Occupational radiation exposure was estimated, and the cancer incidence among physicians working with radiation was compared to that of unexposed physicians.
A cohort of 1312 physicians was identified from the Finnish occupational radiation exposure registry. Radiation exposure data were obtained from 1970 to 2001 on the basis of individual dosimeters. Never-monitored Finnish physicians (N=15 821) were used as a reference group, identified from census data of Statistics Finland. Incident cancer cases were identified by record linkage with the Finnish Cancer Registry.
The cumulative radiation dose exceeded the recording level (0.3-3.0 mSv during a 3-month period for 1029 radiation-exposed physicians (59.8%). Six percent of the radiologists had received a cumulative dose of 50 mSv or more. Altogether there were 41 cancers observed among the radiation-exposed physicians and 998 cases found in the never-monitored group. Standardized incidence ratios (SIR) for all cancers were comparable with those of the general population among physicians monitored for radiation [SIR 1.0, 95% confidence interval (95% CI) 0.7-1.4] and other physicians (SIR 1.0, 95% CI 1.0-1.1). For specific cancer sites, a slightly elevated risk of female breast cancer was found among monitored physicians when compared with other physicians (rate ratio 1.7, 95% CI 1.0-3.1). No obvious dose-response relationship was found for the overall cancer incidence.
According to the results from a nationwide cohort, occupational exposure to medical radiation is not a strong risk factor for cancer among physicians. Possible excess risk could not be reliably demonstrated even after the follow-up of a nationwide cohort for up to 30 years.
The aim of this study was to estimate the prevalence of lens opacities among physicians occupationally exposed to radiation - overall and by occupational factors - and to assess the feasibility of a large-scale study for risk assessment.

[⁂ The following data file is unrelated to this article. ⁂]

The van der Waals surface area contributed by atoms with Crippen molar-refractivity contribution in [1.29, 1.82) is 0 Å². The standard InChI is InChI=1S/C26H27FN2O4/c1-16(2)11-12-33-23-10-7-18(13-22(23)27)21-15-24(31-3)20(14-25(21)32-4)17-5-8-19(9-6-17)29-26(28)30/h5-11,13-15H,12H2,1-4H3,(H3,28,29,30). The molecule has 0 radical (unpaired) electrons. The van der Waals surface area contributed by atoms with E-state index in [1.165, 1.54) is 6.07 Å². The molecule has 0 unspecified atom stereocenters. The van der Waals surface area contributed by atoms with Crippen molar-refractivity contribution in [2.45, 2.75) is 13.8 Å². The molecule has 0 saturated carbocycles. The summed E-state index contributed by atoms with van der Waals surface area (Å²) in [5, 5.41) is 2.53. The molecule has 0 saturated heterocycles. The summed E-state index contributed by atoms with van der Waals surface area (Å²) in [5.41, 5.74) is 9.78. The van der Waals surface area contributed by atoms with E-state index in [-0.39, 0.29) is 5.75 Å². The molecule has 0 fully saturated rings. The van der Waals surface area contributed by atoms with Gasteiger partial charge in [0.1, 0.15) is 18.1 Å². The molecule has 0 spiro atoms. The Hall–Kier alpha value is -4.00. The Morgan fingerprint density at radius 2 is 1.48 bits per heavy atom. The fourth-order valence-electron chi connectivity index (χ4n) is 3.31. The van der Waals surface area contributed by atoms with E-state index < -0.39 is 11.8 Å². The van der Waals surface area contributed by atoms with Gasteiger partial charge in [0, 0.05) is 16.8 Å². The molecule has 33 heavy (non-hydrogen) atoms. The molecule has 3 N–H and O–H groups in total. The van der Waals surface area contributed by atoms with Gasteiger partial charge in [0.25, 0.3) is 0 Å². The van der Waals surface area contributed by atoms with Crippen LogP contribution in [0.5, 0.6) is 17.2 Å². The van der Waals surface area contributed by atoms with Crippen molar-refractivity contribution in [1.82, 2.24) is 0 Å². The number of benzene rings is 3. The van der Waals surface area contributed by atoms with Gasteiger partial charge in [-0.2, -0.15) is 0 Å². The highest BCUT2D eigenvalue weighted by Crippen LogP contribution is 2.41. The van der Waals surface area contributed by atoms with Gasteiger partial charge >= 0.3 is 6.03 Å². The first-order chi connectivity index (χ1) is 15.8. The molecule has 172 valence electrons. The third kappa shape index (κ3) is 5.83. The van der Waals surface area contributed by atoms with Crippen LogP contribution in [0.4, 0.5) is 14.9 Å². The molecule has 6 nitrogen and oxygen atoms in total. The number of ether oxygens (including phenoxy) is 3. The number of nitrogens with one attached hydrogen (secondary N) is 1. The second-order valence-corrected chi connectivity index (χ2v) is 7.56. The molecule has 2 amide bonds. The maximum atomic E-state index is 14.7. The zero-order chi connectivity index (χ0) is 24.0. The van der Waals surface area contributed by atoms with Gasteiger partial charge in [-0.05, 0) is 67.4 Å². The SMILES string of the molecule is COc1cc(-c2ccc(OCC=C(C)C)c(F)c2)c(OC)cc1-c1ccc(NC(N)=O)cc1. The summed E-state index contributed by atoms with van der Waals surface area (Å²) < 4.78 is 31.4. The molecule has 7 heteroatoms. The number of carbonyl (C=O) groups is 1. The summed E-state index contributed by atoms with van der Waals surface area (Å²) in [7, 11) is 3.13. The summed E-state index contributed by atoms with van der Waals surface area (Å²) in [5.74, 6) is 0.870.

Based on a nationwide registry of 1312 physicians, mostly radiologists with occupational exposure to ionizing radiation, 120 subjects were invited to participate, of which 59 (49%) consented. The inclusion criteria included (i) age 45-70 years, (ii) cumulative recorded radiation dose >10 mSv, and (iii) duration of work with dose monitoring >15 years. The participants completed a questionnaire regarding occupational history and other risk factors for lens opacities. A full ophthalmological examination was performed. Lenticular changes were graded using the Lens Opacities Classification System, version II (LOCS II), and the Nidek EAS-1000 Scheimpflug slit-imaging videophotography system.
Lens opacities were detected in 42% [95% confidence interval (95% CI) 29-55] of the 57 physicians without prior cataract surgery. Nuclear opacities were found in 14% (95% CI 6-26), cortical in 7% (95% CI 2-19), and posterior subcapsular in 5% (95% CI 1-15) of the subjects. The prevalence of lens opacities increased with age, smoking, and cumulative recorded radiation dose. After controlling for age, gender, and smoking, the excess odds ratio for any lens opacity was 0.13 (95% CI -0.02-0.28) per 10 mSv of cumulative radiation dose.
Our preliminary results show cortical and posterior subcapsular lens opacities among physicians exposed to occupational radiation, consistent with recent studies on low dose radiation exposure. A full study with an unexposed reference group for risk estimation is warranted.